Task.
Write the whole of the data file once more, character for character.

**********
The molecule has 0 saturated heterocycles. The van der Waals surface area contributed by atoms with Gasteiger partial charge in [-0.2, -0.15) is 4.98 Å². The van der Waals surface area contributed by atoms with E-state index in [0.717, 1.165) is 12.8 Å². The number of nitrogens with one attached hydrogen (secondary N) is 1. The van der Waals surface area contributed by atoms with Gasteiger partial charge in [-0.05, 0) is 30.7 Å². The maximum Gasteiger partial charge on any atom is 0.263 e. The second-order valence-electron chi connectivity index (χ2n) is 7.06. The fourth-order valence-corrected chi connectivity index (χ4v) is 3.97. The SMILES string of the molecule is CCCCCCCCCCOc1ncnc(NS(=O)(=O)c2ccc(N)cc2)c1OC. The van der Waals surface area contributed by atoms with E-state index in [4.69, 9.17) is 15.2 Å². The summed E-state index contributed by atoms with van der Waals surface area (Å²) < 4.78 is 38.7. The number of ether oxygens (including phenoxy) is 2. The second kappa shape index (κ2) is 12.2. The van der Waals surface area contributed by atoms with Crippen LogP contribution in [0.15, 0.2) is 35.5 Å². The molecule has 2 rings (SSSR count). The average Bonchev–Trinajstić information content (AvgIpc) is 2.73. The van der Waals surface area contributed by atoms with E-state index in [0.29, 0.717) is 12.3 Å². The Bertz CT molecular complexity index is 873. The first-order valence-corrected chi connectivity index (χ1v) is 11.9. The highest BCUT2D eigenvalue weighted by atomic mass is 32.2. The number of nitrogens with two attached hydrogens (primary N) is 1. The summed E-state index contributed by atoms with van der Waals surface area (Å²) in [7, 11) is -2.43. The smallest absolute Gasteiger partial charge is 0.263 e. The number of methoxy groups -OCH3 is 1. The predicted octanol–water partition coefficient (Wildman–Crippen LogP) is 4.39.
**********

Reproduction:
The molecule has 0 saturated heterocycles. The van der Waals surface area contributed by atoms with Gasteiger partial charge in [-0.2, -0.15) is 4.98 Å². The van der Waals surface area contributed by atoms with E-state index in [0.717, 1.165) is 12.8 Å². The number of nitrogens with one attached hydrogen (secondary N) is 1. The van der Waals surface area contributed by atoms with Gasteiger partial charge in [-0.05, 0) is 30.7 Å². The maximum Gasteiger partial charge on any atom is 0.263 e. The second-order valence-electron chi connectivity index (χ2n) is 7.06. The fourth-order valence-corrected chi connectivity index (χ4v) is 3.97. The SMILES string of the molecule is CCCCCCCCCCOc1ncnc(NS(=O)(=O)c2ccc(N)cc2)c1OC. The van der Waals surface area contributed by atoms with E-state index in [4.69, 9.17) is 15.2 Å². The summed E-state index contributed by atoms with van der Waals surface area (Å²) < 4.78 is 38.7. The number of ether oxygens (including phenoxy) is 2. The second kappa shape index (κ2) is 12.2. The van der Waals surface area contributed by atoms with Crippen LogP contribution in [0.15, 0.2) is 35.5 Å². The molecule has 2 rings (SSSR count). The average Bonchev–Trinajstić information content (AvgIpc) is 2.73. The van der Waals surface area contributed by atoms with E-state index in [0.29, 0.717) is 12.3 Å². The Bertz CT molecular complexity index is 873. The first-order valence-corrected chi connectivity index (χ1v) is 11.9. The highest BCUT2D eigenvalue weighted by atomic mass is 32.2. The number of nitrogens with two attached hydrogens (primary N) is 1. The summed E-state index contributed by atoms with van der Waals surface area (Å²) in [7, 11) is -2.43. The smallest absolute Gasteiger partial charge is 0.263 e. The number of methoxy groups -OCH3 is 1. The predicted octanol–water partition coefficient (Wildman–Crippen LogP) is 4.39.